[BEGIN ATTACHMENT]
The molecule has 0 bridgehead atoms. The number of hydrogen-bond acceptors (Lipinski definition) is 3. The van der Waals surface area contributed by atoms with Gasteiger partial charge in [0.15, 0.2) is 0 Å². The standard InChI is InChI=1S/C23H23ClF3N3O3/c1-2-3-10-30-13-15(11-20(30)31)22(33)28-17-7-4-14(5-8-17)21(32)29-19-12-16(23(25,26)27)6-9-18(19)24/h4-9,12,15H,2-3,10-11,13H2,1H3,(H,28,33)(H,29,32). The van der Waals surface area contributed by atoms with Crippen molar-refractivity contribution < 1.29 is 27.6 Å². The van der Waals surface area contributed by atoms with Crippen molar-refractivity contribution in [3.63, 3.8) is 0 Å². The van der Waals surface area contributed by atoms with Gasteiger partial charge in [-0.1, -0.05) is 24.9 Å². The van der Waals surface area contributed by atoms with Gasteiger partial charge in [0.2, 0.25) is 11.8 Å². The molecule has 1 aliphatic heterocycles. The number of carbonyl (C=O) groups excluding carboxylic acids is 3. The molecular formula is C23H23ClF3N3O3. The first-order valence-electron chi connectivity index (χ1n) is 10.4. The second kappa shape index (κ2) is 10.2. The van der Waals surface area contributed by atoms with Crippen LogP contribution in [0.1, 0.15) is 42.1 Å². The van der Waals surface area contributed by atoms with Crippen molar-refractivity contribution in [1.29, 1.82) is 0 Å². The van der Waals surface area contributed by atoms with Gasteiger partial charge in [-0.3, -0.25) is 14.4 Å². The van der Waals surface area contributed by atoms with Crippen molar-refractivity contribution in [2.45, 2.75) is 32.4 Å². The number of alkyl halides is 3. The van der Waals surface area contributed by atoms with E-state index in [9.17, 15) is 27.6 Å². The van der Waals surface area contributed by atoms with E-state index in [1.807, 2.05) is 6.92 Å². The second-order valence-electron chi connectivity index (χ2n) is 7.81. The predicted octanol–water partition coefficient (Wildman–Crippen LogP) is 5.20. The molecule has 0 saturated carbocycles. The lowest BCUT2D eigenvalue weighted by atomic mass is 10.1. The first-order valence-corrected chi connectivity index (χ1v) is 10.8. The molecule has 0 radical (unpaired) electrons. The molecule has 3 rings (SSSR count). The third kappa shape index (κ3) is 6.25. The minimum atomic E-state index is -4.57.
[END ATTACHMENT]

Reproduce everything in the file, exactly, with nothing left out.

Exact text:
The molecule has 0 bridgehead atoms. The number of hydrogen-bond acceptors (Lipinski definition) is 3. The van der Waals surface area contributed by atoms with Gasteiger partial charge in [0.15, 0.2) is 0 Å². The standard InChI is InChI=1S/C23H23ClF3N3O3/c1-2-3-10-30-13-15(11-20(30)31)22(33)28-17-7-4-14(5-8-17)21(32)29-19-12-16(23(25,26)27)6-9-18(19)24/h4-9,12,15H,2-3,10-11,13H2,1H3,(H,28,33)(H,29,32). The van der Waals surface area contributed by atoms with Crippen molar-refractivity contribution < 1.29 is 27.6 Å². The van der Waals surface area contributed by atoms with Crippen molar-refractivity contribution in [3.63, 3.8) is 0 Å². The van der Waals surface area contributed by atoms with Gasteiger partial charge in [-0.1, -0.05) is 24.9 Å². The van der Waals surface area contributed by atoms with Gasteiger partial charge in [0.2, 0.25) is 11.8 Å². The molecule has 1 aliphatic heterocycles. The number of carbonyl (C=O) groups excluding carboxylic acids is 3. The molecular formula is C23H23ClF3N3O3. The first-order valence-electron chi connectivity index (χ1n) is 10.4. The second kappa shape index (κ2) is 10.2. The van der Waals surface area contributed by atoms with Crippen LogP contribution in [0.1, 0.15) is 42.1 Å². The van der Waals surface area contributed by atoms with Crippen molar-refractivity contribution in [1.29, 1.82) is 0 Å². The van der Waals surface area contributed by atoms with Gasteiger partial charge in [-0.3, -0.25) is 14.4 Å². The van der Waals surface area contributed by atoms with Crippen molar-refractivity contribution in [2.45, 2.75) is 32.4 Å². The number of alkyl halides is 3. The van der Waals surface area contributed by atoms with E-state index in [9.17, 15) is 27.6 Å². The van der Waals surface area contributed by atoms with E-state index in [1.807, 2.05) is 6.92 Å². The second-order valence-electron chi connectivity index (χ2n) is 7.81. The predicted octanol–water partition coefficient (Wildman–Crippen LogP) is 5.20. The molecule has 0 saturated carbocycles. The lowest BCUT2D eigenvalue weighted by atomic mass is 10.1. The first-order valence-corrected chi connectivity index (χ1v) is 10.8. The molecule has 0 radical (unpaired) electrons. The molecule has 3 rings (SSSR count). The third kappa shape index (κ3) is 6.25. The minimum atomic E-state index is -4.57.